|Lane, James H.|
|Lee, John D.|
|Lovejoy, Julia Louisa|
|Miles, Nelson A.|
|Polk, James K.|
|Quantrill, William Clarke|
As a warrior and a statesman, Red Cloud's success in confrontations with the United States government marked him as one of the most important Lakota leaders of the nineteenth century.
Although the details of his early life are unclear, Red Cloud was born near the forks of the Platte River, near what is now North Platte, Nebraska. His mother was an Oglala and his father, who died in Red Cloud's youth, was a Brulé Red Cloud was raised in the household of his maternal uncle, Chief Smoke.
Much of Red Cloud's early life was spent at war, first and most often against the neighboring Pawnee and Crow, at times against other Oglala. In 1841 he killed one of his uncle's primary rivals, an event which divided the Oglala for the next fifty years. He gained enormous prominence within the Lakota nation for his leadership in territorial wars against the Pawnees, Crows, Utes and Shoshones.
Beginning in 1866, Red Cloud
orchestrated the most successful war against the United States ever fought
by an Indian nation. The army had begun to construct forts along the Bozeman
Trail, which ran through the heart of Lakota territory in present-day
Wyoming to the Montana gold fields from Colorado's South Platte River.
As caravans of miners and settlers began to cross the Lakota's land, Red
Cloud was haunted by the vision of Minnesota's expulsion of the Eastern
Lakota in 1862 and 1863. So he launched a series of assaults on the forts,
most notably the crushing defeat of Lieutenant Colonel William Fetterman's
column of eighty men just outside Fort
Phil Kearny, Wyoming, in December of 1866. The garrisons were kept
in a state of exhausting fear of further attacks through the rest of the
Red Cloud's strategies were so successful that by 1868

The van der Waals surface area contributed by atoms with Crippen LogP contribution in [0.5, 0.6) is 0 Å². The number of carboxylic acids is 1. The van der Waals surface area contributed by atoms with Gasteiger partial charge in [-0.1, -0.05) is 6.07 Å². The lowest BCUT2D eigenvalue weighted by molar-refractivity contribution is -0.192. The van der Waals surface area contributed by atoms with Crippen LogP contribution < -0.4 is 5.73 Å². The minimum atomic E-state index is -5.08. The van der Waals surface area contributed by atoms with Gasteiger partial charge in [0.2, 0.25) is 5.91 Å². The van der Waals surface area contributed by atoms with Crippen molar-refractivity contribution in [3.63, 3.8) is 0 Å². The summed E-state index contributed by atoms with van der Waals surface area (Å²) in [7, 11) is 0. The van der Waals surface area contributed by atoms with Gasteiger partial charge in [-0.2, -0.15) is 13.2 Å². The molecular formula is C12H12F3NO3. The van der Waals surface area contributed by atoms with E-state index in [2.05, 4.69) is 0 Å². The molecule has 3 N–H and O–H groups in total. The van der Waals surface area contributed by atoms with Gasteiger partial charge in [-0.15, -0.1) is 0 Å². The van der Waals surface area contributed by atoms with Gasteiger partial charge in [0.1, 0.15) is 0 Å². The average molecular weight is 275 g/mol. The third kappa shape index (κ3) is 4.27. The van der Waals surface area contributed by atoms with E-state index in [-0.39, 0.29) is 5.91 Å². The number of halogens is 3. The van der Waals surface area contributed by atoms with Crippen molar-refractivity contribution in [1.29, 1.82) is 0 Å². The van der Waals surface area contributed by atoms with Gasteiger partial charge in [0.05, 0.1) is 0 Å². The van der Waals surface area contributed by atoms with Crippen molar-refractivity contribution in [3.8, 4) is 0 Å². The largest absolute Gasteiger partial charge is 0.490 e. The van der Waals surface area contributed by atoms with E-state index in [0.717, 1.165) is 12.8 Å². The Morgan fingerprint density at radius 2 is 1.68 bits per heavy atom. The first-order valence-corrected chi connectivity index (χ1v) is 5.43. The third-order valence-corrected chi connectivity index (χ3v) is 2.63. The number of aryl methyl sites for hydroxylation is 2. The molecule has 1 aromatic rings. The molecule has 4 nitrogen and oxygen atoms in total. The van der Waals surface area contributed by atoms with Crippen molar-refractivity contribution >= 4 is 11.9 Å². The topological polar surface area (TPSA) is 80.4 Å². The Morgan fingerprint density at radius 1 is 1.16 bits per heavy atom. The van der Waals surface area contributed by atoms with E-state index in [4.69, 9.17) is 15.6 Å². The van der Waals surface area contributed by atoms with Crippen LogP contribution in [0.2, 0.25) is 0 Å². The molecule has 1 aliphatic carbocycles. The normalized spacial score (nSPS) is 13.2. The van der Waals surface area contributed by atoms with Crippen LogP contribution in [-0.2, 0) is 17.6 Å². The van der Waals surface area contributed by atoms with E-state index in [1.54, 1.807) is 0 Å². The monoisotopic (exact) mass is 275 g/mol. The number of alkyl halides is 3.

the United States government had agreed to the Fort
Laramie Treaty. The treaty's remarkable provisions mandated that the
United States abandon its forts along the Bozeman Trail and guarantee
the Lakota their possession of what is now the Western half of South Dakota,
including the Black Hills, along with much of Montana and Wyoming.
The peace, of course, did not last. Custer's
1874 Black Hills expedition again
brought war to the northern Plains, a war that would mean the end of independent
Indian nations. For reasons which are not entirely clear, Red Cloud did
not join Crazy Horse, Sitting
Bull and other war leaders in the Lakota War of 1876-77. However,
after the military defeat of the Lakota nation, Red Cloud continued to
fight for the needs and autonomy of his people, even if in less obvious
or dramatic ways than waging war.
Throughout the 1880's Red Cloud struggled with Pine Ridge Indian Agent Valentine McGillycuddy over the distribution of government food and supplies and the control of the Indian police force. He was eventually successful in securing McGillycuddy's dismissal. Red Cloud cultivated contacts with sympathetic Eastern reformers, especially Thomas A. Bland, and was not above pretending for political effect to be more acculturated to white ways than he actually was.
Fearing the Army's presence on his reservation, Red Cloud refrained from
endorsing the Ghost Dance movement, and unlike Sitting Bull and Big
Foot, he escaped the Army's occupation unscathed. Thereafter he continued
to fight to preserve the authority of chiefs such as himself, opposed
leasing Lakota lands to whites, and vainly fought allotment of Indian
reservations into individual tracts under the 1887
Dawes Act. He died in
1909, but his long and complex life endures as testimony to the variety
of ways in which Indians resisted their conquest.